Then, the sequence {xn}n≥1 converges strongly to <a onClick="popup('http://www.fixedpointtheoryandapplications.com/content/2012/1/67/mathml/M40','MathML',630,470);return false;" target="_blank" href="http://www.fixedpointtheoryandapplications.com/content/2012/1/67/mathml/M40">View MathML</a>, which is the unique solution of the variational inequality:

<a onClick="popup('http://www.fixedpointtheoryandapplications.com/content/2012/1/67/mathml/M127','MathML',630,470);return false;" target="_blank" href="http://www.fixedpointtheoryandapplications.com/content/2012/1/67/mathml/M127">View MathML</a>

(3.30)

Equivalently, <a onClick="popup('http://www.fixedpointtheoryandapplications.com/content/2012/1/67/mathml/M42','MathML',630,470);return false;" target="_blank" href="http://www.fixedpointtheoryandapplications.com/content/2012/1/67/mathml/M42">View MathML</a>.

If we take C H in Theorem 3.1, then we obtain the following corollary.

Corollary 3.5. Let H be a real Hilbert space. Let Tn : H H be a continuous pseudo-contractive mapping and A : H H be a continuous monotone mapping such that <a onClick="popup('http://www.fixedpointtheoryandapplications.com/content/2012/1/67/mathml/M128','MathML',630,470);return false;" target="_blank" href="http://www.fixedpointtheoryandapplications.com/content/2012/1/67/mathml/M128">View MathML</a>. Let f be a contraction of C into itself and let B : H H be a strongly positive linear bounded self-adjoint operator with coefficients <a onClick="popup('http://www.fixedpointtheoryandapplications.com/content/2012/1/67/mathml/M35','MathML',630,470);return false;" target="_blank" href="http://www.fixedpointtheoryandapplications.com/content/2012/1/67/mathml/M35">View MathML</a>and let {xn} be a sequence generated by x1 H and

<a onClick="popup('http://www.fixedpointtheoryandapplications.com/content/2012/1/67/mathml/M129','MathML',630,470);return false;" target="_blank" href="http://www.fixedpointtheoryandapplications.com/content/2012/1/67/mathml/M129">View MathML</a>

(3.31)

where {αn} ⊂ [0,1] and {rn} ⊂ (0, ∞) such that

(C1) <a onClick="popup('http://www.fixedpointtheoryandapplications.com/content/2012/1/67/mathml/M115','MathML',630,470);return false;" target="_blank" href="http://www.fixedpointtheoryandapplications.com/content/2012/1/67/mathml/M115">View MathML</a>;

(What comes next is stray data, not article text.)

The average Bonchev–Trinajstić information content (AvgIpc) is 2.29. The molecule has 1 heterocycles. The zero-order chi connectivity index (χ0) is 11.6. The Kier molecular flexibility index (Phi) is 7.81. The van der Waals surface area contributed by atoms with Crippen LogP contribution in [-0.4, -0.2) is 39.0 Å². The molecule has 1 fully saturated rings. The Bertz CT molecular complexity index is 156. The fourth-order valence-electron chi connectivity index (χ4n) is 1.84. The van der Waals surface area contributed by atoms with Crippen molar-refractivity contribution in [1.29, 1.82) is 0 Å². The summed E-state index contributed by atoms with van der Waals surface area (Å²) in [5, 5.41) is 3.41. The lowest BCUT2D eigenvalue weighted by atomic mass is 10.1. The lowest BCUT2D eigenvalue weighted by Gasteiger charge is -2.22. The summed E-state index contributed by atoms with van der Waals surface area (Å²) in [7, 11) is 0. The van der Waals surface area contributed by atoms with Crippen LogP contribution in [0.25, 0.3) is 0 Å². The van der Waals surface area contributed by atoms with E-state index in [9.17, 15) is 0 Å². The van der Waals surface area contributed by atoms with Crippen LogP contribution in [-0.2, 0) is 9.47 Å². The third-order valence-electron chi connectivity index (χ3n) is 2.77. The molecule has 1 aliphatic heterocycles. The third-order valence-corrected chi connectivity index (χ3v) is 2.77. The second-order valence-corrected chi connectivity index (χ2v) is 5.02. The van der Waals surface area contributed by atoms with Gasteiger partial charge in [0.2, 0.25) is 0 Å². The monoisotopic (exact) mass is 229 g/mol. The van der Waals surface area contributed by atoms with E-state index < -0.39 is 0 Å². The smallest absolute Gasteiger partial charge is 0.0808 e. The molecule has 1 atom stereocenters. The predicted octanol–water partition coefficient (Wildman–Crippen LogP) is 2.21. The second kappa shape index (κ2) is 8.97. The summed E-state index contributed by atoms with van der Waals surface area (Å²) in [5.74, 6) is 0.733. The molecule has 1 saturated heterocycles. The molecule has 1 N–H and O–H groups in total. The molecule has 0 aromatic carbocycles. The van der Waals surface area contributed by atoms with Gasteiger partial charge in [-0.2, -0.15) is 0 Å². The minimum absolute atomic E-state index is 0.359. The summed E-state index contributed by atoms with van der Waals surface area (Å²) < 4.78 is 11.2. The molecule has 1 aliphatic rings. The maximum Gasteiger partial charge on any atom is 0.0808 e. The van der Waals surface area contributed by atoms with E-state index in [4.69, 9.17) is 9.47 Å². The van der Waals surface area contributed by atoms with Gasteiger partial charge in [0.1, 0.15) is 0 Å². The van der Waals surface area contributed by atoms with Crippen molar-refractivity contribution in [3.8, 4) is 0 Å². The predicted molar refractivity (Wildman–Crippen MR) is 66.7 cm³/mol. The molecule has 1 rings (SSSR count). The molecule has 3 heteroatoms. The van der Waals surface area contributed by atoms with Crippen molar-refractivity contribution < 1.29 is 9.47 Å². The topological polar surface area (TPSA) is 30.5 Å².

(C2) <a onClick="popup('http://www.fixedpointtheoryandapplications.com/content/2012/1/67/mathml/M116','MathML',630,470);return false;" target="_blank" href="http://www.fixedpointtheoryandapplications.com/content/2012/1/67/mathml/M116">View MathML</a>;

(C3) <a onClick="popup('http://www.fixedpointtheoryandapplications.com/content/2012/1/67/mathml/M117','MathML',630,470);return false;" target="_blank" href="http://www.fixedpointtheoryandapplications.com/content/2012/1/67/mathml/M117">View MathML</a>.

Then, the sequence {xn} converges strongly to <a onClick="popup('http://www.fixedpointtheoryandapplications.com/content/2012/1/67/mathml/M40','MathML',630,470);return false;" target="_blank" href="http://www.fixedpointtheoryandapplications.com/content/2012/1/67/mathml/M40">View MathML</a>, which is the unique solution of the variational inequality:

<a onClick="popup('http://www.fixedpointtheoryandapplications.com/content/2012/1/67/mathml/M130','MathML',630,470);return false;" target="_blank" href="http://www.fixedpointtheoryandapplications.com/content/2012/1/67/mathml/M130">View MathML</a>

(3.32)

Equivalently, <a onClick="popup('http://www.fixedpointtheoryandapplications.com/content/2012/1/67/mathml/M42','MathML',630,470);return false;" target="_blank" href="http://www.fixedpointtheoryandapplications.com/content/2012/1/67/mathml/M42">View MathML</a>.

Proof. Since D(A) = H, we note that VI(H, A) = A-1(0). So, by Theorem 3.1, we obtain the desired result. □

Remark 3.6. Our results extend and unify most of the results that have been proved for these important classes of nonlinear operators. In particular, Theorem 3.1 extends Theorem 3.1 of Iiduka and Takahashi [7] and Zegeye et al. [26], Corollary 3.2 of Su et al. [27] in the sense that our convergence is for the more general class of continuous pseudo-contractive and continuous monotone mappings. Corollary 3.4 also extends Theorem 4.2 of Iiduka and Takahashi [7] in the sense that our convergence is for the more general class of continuous pseudo-contractive and continuous monotone mappings.

Competing interests

The authors declare that they have no competing interests.

Authors' contributions

All authors contributed equally and significantly in writing this article. All authors read and approved the final manuscript.

Acknowledgements

This study was supported by the Higher Education Research Promotion and National Research University Project of Thailand, Office of the Higher Education Commission (NRU-CSEC No. 54000267).